The design and layout of an air conditioning system plays a key role in the flow of a house. It influences comfort and helps determine where the best spots are for socialising or relaxing. Although HVAC vents may not be at the top of anyone’s list for design, this simple feature has a long term impact. If heating and cooling is perfected, then everything else will fall into place.
Types of Central AC Vents
There are several useful terms any homeowner should be aware of. The most notable address vents and air conditioning vent covers. Top terms to understand include:
- Supply and Return Vents: Supply vents release hot or cold air into the home, while return vents draw in the air so that it can be conditioned. Return vents are larger in size as more air is required to be drawn in at once.
- Grilles: The grille is the metal covering on top of a vent which directs airflow.
- Registers: Slightly different to a grille, registers are slatted openings which can be adjusted by a lever to restrict or relax, depending on the desired airflow.
Seasonal HVAC Considerations
Catering to all seasons can be a tricky task. As warm air rises, there are times where you want to remove the hot air at the top of a room, and others when the cold air at the bottom has to go.
The return vent draws out the air which will be conditioned. As a result, it has to be in the perfect position. Too close to the supply vent and your fresh cold air will be instantly sucked away.
High/low combination return ducts are the perfect solution. Low registers can be closed so the high return vent draws in warm air during summer, and vice versa for the winter months.
Alternatively, if a room contains just one return vent, a higher location on the wall is recommended. Uncomfortable warm air can be removed in summer when climate control is tougher. Low vents can also easily be covered by couches or furniture and their efficiency negated.
Air Conditioned Comfort
Natural ventilation has long defined how buildings have been designed, yet much of that was lost with the advancement of technology. However, the 21st Century has seen a shift towards natural heating and cooling, and more open spaces at home. This means there is less of a focus on a small space. The goal is to create comfort for a large room with various zones.
While height is crucial for return vent efficiency, AC supply vents require similar tactical nous. They should work with a home’s recreational flow and provide maximum benefit.
Square or round AC vents which direct air evenly should be in the centre of a room for 360 degrees of relaxation. Meanwhile, vents which only send air in one direction should be closer to a wall so there are no large stagnant spots. Or, consider several thin supply ducts throughout a room.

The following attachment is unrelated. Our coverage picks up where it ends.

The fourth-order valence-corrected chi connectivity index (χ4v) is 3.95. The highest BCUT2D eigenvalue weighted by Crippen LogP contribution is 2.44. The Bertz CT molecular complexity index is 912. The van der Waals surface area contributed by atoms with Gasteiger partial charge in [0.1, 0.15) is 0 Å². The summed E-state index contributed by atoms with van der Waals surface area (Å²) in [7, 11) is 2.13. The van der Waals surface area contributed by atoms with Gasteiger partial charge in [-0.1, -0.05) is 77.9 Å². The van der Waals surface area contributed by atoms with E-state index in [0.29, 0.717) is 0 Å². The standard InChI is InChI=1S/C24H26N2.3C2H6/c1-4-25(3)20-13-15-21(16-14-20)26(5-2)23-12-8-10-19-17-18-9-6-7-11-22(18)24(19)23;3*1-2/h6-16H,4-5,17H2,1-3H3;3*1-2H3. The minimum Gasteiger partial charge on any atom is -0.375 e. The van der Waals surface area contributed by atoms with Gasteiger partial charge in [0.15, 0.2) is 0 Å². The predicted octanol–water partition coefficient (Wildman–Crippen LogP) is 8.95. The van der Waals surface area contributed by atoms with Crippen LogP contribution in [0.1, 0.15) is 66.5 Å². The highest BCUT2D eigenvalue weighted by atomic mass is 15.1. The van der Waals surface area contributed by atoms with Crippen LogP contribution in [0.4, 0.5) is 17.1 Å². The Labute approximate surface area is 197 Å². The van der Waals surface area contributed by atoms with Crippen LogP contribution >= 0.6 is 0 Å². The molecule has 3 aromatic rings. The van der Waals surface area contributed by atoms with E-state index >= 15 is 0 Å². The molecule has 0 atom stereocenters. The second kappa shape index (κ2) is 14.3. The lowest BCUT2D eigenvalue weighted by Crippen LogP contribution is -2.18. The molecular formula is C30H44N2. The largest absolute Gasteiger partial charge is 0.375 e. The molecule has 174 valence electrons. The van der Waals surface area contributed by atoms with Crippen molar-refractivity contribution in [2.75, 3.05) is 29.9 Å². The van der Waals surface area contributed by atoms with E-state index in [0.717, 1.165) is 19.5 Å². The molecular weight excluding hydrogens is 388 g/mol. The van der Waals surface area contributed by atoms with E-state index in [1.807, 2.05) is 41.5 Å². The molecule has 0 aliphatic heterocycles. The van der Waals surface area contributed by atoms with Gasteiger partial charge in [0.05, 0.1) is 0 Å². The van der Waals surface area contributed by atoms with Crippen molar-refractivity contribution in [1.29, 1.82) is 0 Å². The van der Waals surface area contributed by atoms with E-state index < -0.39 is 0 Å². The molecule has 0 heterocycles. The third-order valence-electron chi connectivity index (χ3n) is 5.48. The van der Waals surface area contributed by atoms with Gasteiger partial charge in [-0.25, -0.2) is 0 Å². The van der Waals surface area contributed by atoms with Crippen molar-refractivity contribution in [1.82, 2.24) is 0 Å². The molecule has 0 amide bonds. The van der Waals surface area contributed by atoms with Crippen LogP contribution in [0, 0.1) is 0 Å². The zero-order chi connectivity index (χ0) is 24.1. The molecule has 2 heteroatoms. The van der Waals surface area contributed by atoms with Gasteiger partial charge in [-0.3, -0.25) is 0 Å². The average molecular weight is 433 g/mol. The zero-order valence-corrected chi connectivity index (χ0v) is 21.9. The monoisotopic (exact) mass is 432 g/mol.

When starting from scratch, consider the floorplan and furniture layout. Areas of high use like a family room, rumpus room or kitchen all require consistent climate control. The basement may benefit more from a central vent, while a kitchen would look best with a vent tucked away on the wall. Also look at natural airflow and where windows are located. It’s possible to complement a HVAC system with natural cooling in summer so electricity bills remain low.
And if there is any doubt, consult a local professional. Warmer locations have different requirements to cool ones. Companies like Upside Down understand all weather conditions and can offer further insight into the best spot for vents.
Get the Right Look: Ceiling Vent Covers
When there’s an overall theme to a home, ceiling vent covers can complete the look. Classic or modern, an air conditioning vent cover can be selected so that it stands out with strong features, or blend in as a base colour.
This is when design comes to the forefront of planning. From Victorian era brass metal floor vents to wicker or louvered grilles, there is something for every home.
Ceiling vents can be round or square, depending on whether you want straight lines and defined edges, or a smooth flow. Thin, narrow supply vents also provide a more modern touch that is a step above traditional square ceiling vent covers. Darker colours can blend into feature walls seamlessly, and white is always a classic tone which suits most.
Stick to Practicality over Trends
Forget the air conditioning trends and stick to HVAC practicality. Trends will come and go but heating and cooling is for decades. Ensure a home will be comfortable all year round and maximum benefit can be enjoyed by all.